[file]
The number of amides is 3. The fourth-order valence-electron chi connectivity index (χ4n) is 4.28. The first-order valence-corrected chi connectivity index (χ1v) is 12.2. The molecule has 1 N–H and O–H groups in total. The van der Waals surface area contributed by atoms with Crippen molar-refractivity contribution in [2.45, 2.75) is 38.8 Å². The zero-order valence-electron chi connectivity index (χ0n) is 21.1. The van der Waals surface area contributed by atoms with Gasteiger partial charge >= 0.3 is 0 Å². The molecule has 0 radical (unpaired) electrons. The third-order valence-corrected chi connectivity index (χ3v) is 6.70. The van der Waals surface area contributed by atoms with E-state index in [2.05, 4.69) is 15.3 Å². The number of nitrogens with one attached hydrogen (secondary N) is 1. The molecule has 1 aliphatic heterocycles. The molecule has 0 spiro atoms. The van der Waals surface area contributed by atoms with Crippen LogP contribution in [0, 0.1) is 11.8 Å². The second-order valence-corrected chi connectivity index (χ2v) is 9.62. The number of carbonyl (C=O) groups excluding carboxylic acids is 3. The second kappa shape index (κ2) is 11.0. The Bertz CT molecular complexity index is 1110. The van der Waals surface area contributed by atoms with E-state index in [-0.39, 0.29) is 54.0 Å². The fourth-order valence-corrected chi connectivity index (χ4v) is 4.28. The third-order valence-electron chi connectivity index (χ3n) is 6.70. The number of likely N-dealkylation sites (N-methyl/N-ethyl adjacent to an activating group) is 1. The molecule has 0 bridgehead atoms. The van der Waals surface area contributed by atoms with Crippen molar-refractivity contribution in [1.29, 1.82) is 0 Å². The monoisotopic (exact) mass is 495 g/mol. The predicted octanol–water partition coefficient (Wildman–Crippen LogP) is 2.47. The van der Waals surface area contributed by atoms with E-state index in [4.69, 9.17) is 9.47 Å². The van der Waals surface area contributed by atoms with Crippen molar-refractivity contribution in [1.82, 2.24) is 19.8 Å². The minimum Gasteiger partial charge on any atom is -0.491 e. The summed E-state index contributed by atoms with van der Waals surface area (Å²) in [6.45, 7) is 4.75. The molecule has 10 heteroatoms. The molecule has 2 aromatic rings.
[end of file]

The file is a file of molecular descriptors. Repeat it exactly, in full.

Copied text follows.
The number of amides is 3. The fourth-order valence-electron chi connectivity index (χ4n) is 4.28. The first-order valence-corrected chi connectivity index (χ1v) is 12.2. The molecule has 1 N–H and O–H groups in total. The van der Waals surface area contributed by atoms with Crippen molar-refractivity contribution in [2.45, 2.75) is 38.8 Å². The zero-order valence-electron chi connectivity index (χ0n) is 21.1. The van der Waals surface area contributed by atoms with Gasteiger partial charge >= 0.3 is 0 Å². The molecule has 0 radical (unpaired) electrons. The third-order valence-corrected chi connectivity index (χ3v) is 6.70. The van der Waals surface area contributed by atoms with E-state index in [2.05, 4.69) is 15.3 Å². The number of nitrogens with one attached hydrogen (secondary N) is 1. The molecule has 1 aliphatic heterocycles. The molecule has 0 spiro atoms. The van der Waals surface area contributed by atoms with Crippen LogP contribution in [0, 0.1) is 11.8 Å². The second-order valence-corrected chi connectivity index (χ2v) is 9.62. The number of carbonyl (C=O) groups excluding carboxylic acids is 3. The second kappa shape index (κ2) is 11.0. The Bertz CT molecular complexity index is 1110. The van der Waals surface area contributed by atoms with E-state index in [-0.39, 0.29) is 54.0 Å². The fourth-order valence-corrected chi connectivity index (χ4v) is 4.28. The third-order valence-electron chi connectivity index (χ3n) is 6.70. The number of likely N-dealkylation sites (N-methyl/N-ethyl adjacent to an activating group) is 1. The molecule has 0 bridgehead atoms. The van der Waals surface area contributed by atoms with Crippen molar-refractivity contribution in [1.29, 1.82) is 0 Å². The monoisotopic (exact) mass is 495 g/mol. The predicted octanol–water partition coefficient (Wildman–Crippen LogP) is 2.47. The van der Waals surface area contributed by atoms with E-state index in [4.69, 9.17) is 9.47 Å². The van der Waals surface area contributed by atoms with Crippen molar-refractivity contribution in [1.82, 2.24) is 19.8 Å². The minimum Gasteiger partial charge on any atom is -0.491 e. The summed E-state index contributed by atoms with van der Waals surface area (Å²) in [6.45, 7) is 4.75. The molecule has 10 heteroatoms. The molecule has 2 aromatic rings.